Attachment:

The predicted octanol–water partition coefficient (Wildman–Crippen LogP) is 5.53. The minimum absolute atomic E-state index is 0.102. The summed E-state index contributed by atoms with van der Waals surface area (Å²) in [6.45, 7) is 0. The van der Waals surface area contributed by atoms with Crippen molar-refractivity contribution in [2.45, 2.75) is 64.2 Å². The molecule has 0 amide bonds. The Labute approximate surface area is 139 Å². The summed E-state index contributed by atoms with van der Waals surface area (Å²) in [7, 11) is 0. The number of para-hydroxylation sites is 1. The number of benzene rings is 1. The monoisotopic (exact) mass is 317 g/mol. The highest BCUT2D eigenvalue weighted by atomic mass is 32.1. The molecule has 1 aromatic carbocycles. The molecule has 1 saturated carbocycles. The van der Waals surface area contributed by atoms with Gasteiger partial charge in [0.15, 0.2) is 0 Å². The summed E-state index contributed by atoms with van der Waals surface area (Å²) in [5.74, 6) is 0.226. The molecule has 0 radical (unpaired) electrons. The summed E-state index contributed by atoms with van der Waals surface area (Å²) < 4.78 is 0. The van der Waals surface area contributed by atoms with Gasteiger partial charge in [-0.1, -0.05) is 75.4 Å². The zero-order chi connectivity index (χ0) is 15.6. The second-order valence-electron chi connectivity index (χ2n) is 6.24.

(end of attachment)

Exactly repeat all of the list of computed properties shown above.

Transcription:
The predicted octanol–water partition coefficient (Wildman–Crippen LogP) is 5.53. The minimum absolute atomic E-state index is 0.102. The summed E-state index contributed by atoms with van der Waals surface area (Å²) in [6.45, 7) is 0. The van der Waals surface area contributed by atoms with Crippen molar-refractivity contribution in [2.45, 2.75) is 64.2 Å². The molecule has 0 amide bonds. The Labute approximate surface area is 139 Å². The summed E-state index contributed by atoms with van der Waals surface area (Å²) in [7, 11) is 0. The number of para-hydroxylation sites is 1. The number of benzene rings is 1. The monoisotopic (exact) mass is 317 g/mol. The highest BCUT2D eigenvalue weighted by atomic mass is 32.1. The molecule has 1 aromatic carbocycles. The molecule has 1 saturated carbocycles. The van der Waals surface area contributed by atoms with Gasteiger partial charge in [0.15, 0.2) is 0 Å². The summed E-state index contributed by atoms with van der Waals surface area (Å²) in [5.74, 6) is 0.226. The molecule has 0 radical (unpaired) electrons. The summed E-state index contributed by atoms with van der Waals surface area (Å²) < 4.78 is 0. The van der Waals surface area contributed by atoms with Gasteiger partial charge in [-0.1, -0.05) is 75.4 Å². The zero-order chi connectivity index (χ0) is 15.6. The second-order valence-electron chi connectivity index (χ2n) is 6.24.